“I choose to come back [to Cracker Barrel], and I choose to not buy ‘Duck Dynasty’ products,” one woman wrote. “I would, however, buy Duck Commander products. The family needs to just cut ties with A & E and move on.
Filed under: Business and Culture and Entertainment and Food and Hatin' On Rednecks and News & Politics and People and Rednecks and Religion
Comments: 1 Comment
If you think the A&E Network’s decision to indefinitely suspend the star of its cash cow “Duck Dynasty” made bad business sense, wait until you hear what Cracker Barrel did. Yesterday the restaurant chain that made its name and fortune on the appetites of Southern folk like Phil Robertson and the rest of his duck-calling entrepreneurial family decided to pull some “Duck Dynasty” merchandise from its stores.
In a statement on its Facebook page, Cracker Barrel cited its “pleasing people” motto and its commitment to “the ideals of fairness, mutual respect and equal treatment of all people.” The company then explained why “Duck Dynasty” no longer may reflect those ideals:
It didn’t take long for “Duck Dynasty” fans to voice their outrage to Cracker Barrel, which has more than 67,000 employees at its 600-plus stores. At last check, the Facebook statement had sparked more than 27,000 comments, most of them from regular diners who said they won’t be any longer. The post also has been shared more than 4,900 times, presumably by those same former customers telling their friends to boycott Cracker Barrel in the future.
All of which made me wonder: Why would Cracker Barrel take this stand? The executives and corporate board members who run the chain surely know that most of the people who shop and eat at an “old country store and restaurant” are the enlightened rednecks who sided with the Robertsons. Yet Cracker Barrel decided to cast its lot with A&E, the Gay and Lesbian Alliance Against Defamation, and the Human Rights Campaign.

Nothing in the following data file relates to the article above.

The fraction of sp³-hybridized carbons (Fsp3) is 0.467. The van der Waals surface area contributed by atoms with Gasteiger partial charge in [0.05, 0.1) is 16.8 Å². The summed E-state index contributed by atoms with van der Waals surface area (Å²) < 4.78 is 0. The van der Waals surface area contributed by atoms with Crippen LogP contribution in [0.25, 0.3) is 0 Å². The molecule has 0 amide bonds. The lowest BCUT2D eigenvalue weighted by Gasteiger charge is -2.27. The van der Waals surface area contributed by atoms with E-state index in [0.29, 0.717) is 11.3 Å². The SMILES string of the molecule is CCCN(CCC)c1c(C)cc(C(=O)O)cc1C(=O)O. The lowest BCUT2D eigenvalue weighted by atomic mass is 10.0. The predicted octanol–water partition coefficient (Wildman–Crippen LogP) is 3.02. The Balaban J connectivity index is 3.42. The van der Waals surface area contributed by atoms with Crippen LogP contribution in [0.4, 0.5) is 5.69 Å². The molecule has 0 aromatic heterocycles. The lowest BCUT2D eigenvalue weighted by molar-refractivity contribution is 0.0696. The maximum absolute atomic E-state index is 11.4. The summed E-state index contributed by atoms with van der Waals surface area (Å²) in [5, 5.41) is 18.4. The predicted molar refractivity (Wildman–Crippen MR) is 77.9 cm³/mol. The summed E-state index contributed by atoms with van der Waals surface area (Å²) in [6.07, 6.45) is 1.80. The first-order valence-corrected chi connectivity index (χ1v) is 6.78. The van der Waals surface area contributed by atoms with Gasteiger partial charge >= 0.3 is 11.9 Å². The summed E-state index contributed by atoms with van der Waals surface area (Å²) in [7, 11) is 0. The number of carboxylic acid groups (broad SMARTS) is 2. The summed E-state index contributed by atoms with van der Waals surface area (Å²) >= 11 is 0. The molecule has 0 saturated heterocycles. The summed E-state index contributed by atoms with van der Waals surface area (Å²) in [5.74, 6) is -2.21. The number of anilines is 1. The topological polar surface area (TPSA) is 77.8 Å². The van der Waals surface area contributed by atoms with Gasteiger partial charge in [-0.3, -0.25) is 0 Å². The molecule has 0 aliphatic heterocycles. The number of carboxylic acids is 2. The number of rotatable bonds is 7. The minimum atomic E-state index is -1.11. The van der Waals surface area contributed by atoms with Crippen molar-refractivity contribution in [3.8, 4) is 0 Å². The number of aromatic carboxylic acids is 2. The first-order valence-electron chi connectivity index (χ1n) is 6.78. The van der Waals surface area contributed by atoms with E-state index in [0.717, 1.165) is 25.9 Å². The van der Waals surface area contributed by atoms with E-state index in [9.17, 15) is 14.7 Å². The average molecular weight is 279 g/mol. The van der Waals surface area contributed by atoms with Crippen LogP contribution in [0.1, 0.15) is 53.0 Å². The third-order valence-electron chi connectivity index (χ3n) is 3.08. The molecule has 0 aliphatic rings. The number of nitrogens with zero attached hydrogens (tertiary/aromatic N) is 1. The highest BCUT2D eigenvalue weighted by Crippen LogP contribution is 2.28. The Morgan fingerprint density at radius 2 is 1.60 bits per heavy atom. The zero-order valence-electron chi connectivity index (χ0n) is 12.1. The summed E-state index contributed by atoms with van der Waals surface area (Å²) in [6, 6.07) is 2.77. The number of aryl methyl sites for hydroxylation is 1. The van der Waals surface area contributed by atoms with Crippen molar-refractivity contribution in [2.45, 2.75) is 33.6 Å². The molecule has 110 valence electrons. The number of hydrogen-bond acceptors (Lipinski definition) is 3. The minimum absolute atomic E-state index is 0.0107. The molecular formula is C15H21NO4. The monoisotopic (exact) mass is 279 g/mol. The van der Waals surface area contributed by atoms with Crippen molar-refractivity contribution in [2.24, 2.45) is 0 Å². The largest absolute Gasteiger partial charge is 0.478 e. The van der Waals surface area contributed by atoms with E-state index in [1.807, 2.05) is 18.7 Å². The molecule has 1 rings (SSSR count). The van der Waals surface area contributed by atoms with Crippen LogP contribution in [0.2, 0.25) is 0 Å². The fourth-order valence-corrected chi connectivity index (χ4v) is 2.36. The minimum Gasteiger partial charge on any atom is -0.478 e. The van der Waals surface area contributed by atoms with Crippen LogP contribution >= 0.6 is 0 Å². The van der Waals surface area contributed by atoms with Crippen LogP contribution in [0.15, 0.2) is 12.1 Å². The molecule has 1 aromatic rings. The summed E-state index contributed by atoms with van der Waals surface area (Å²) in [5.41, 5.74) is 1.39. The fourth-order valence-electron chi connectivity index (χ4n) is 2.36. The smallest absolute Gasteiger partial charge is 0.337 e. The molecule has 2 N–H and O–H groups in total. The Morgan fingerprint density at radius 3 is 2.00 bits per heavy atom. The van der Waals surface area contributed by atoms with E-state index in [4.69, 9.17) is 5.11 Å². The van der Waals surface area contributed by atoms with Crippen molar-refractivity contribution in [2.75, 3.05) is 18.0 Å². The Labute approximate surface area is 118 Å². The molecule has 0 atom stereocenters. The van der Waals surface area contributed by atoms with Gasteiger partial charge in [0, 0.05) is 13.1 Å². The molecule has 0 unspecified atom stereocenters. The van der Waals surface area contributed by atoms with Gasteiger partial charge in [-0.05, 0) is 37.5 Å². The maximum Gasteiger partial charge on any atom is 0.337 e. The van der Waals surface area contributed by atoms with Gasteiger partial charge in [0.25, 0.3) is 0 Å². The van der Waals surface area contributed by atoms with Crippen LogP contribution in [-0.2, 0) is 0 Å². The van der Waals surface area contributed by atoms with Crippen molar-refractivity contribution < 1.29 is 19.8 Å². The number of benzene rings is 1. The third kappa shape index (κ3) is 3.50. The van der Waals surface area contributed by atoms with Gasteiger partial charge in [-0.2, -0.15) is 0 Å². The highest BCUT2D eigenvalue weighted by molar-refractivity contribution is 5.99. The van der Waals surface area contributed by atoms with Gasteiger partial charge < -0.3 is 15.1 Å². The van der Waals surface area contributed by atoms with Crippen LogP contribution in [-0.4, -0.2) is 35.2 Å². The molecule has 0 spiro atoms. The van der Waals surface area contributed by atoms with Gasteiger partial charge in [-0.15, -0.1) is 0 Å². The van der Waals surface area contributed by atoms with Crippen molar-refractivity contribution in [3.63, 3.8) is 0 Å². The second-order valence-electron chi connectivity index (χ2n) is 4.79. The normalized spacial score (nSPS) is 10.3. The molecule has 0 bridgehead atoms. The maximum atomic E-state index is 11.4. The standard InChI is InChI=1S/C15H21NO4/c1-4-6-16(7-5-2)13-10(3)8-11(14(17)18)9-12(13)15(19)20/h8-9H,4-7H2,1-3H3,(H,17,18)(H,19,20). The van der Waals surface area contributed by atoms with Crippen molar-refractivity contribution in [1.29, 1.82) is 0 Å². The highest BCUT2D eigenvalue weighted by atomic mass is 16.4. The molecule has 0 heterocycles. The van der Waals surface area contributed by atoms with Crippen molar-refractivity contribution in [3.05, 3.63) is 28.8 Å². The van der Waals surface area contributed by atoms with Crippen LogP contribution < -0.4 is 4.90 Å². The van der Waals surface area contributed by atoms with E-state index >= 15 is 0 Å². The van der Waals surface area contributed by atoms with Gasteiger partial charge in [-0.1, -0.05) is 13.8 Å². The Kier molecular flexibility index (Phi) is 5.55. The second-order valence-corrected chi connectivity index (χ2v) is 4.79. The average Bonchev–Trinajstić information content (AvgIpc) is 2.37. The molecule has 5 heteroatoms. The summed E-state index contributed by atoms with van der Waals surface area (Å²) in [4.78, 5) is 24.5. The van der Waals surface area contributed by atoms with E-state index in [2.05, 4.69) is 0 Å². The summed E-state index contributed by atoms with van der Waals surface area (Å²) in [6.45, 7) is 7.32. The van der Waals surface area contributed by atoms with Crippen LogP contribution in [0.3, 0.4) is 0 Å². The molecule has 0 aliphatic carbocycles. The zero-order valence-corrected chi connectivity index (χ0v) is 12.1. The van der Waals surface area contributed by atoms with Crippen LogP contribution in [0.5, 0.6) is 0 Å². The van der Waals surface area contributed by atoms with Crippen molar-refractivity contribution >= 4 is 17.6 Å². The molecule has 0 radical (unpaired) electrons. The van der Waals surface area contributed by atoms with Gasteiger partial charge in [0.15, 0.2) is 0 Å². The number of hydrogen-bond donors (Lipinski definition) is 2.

I found the answer in Cracker Barrel’s corporate history — not the filtered, flattering version the company tells but the version you can find via Google. The key finding: Cracker Barrel has been in trouble with homosexual rights activists before.
How much trouble? Enough that The New York Times emphasized the controversy in its 2012 obituary for Cracker Barrel founder Dan Evins. The paper mentioned the issue in the headline and lead, and expounded on it at length in its coverage:
Filed under: Business and Culture and Food and Hatin' On Rednecks and News & Politics and People and Rednecks and Religion
Comments: 12 Comments
My wife remembers with much amusement the first time my Mom and I fried a turkey for Thanksgiving. Mom had done so much research into the safety hazards of the cooking technique that both of us were terrified of catching the house or ourselves on fire.